Stefan Barden is group managing director of iForce, which describes itself as an e-fulfilment operation. He says: “We are looking for more sophisticated agents – people at graduate level. As a result, salaries are rising quite rapidly. We pay people at the going rate but we have noticed a lot of inflation.”

Barden points out that there is increasing recognition of the fact that the work of call centre staff is really customer relationship management. “It is increasingly about customer service. Good service is underpinned by the attitude of the agents – but also the fact that they have a better knowledge of clients’ products and business.”

The days of call centres being perceived, and run, like chicken farms, are clearly over. Being a call centre operator may not be many people’s dream job, but it increasingly offers reasonable money and, more importantly, career prospects.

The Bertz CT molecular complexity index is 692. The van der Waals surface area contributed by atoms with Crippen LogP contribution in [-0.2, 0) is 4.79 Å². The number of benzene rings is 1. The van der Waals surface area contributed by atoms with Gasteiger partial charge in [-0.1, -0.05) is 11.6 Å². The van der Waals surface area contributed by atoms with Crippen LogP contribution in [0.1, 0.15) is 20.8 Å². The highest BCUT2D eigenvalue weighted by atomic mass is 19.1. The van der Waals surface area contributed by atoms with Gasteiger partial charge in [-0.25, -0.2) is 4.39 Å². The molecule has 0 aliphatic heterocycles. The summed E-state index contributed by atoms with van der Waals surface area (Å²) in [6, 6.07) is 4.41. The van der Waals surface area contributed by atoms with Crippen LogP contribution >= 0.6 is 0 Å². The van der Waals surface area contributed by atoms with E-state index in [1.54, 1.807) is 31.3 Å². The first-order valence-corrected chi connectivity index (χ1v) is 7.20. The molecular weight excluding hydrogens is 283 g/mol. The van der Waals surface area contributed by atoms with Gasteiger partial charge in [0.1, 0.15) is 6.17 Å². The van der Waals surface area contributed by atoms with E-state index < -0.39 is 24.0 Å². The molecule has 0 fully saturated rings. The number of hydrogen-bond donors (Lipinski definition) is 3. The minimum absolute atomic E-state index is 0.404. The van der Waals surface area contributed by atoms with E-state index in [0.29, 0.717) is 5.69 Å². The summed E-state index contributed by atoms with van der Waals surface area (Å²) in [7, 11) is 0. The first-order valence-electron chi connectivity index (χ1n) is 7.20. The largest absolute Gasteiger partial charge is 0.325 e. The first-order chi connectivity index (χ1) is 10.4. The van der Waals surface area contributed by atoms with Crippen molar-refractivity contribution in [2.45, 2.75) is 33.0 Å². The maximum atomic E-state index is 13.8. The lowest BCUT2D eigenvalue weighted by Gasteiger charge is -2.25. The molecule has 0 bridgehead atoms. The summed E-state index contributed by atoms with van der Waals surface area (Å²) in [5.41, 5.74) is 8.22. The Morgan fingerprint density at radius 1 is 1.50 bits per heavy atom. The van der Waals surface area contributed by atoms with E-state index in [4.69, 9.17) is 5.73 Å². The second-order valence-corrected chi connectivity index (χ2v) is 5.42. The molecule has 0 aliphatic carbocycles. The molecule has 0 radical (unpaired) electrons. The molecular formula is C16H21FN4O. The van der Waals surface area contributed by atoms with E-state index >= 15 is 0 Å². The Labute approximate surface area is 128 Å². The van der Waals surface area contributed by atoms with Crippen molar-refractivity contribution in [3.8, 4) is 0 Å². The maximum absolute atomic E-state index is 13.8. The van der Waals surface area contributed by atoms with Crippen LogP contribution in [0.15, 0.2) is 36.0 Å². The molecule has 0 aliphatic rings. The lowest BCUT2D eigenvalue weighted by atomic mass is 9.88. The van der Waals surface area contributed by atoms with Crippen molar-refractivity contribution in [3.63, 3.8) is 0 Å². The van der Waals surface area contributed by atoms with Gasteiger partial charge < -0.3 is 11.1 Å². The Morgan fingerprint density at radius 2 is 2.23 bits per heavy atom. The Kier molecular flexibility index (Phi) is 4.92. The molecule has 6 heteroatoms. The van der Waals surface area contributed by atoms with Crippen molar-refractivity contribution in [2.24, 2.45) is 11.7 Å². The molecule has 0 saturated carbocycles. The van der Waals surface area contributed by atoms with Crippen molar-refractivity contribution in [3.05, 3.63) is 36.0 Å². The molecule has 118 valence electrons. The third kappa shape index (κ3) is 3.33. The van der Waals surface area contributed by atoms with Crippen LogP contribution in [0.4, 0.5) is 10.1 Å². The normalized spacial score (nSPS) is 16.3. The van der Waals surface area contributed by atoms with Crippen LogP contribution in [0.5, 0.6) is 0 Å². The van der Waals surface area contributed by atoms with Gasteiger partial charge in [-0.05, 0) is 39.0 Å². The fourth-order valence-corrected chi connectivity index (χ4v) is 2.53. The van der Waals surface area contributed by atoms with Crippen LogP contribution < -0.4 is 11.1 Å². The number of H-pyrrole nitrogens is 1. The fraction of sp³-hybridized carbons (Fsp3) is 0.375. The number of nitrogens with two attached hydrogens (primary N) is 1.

Yet, even though a growing number of clients understand the importance of call centres to their business, many call centre staff are still at the bottom-end of the salary scale. Their true value has yet to be taken seriously.

Call Centre Expo

Call Centre Expo 2000 will take place at the NEC Birmingham on September 19 and 20.

The call centre, telebusiness and customer contact management event is now in its second year and will be host to over 150 exhibitors.

Event director for Call Centre Expo 2000 Mark Snell says: “Even though Call Centre Expo is only a year old, it has established itself as the showcase for new innovations launched to the call and contact centre market. Having doubled in size since the launch event last year, this year’s show will be the only place where visitors can witness new products and services face to face.”

The show will also feature an advice centre offering free, independent call centre and CRM advice.

There will also be a conference programme featuring over a dozen client case studies, including Thomas Cook, AXA Insurance, Ladbrokes,, BUPA and Prudential.

Half-day ‘executive masterclasses’ will accompany the conference, providing workshop-style learning opportunities for delegates.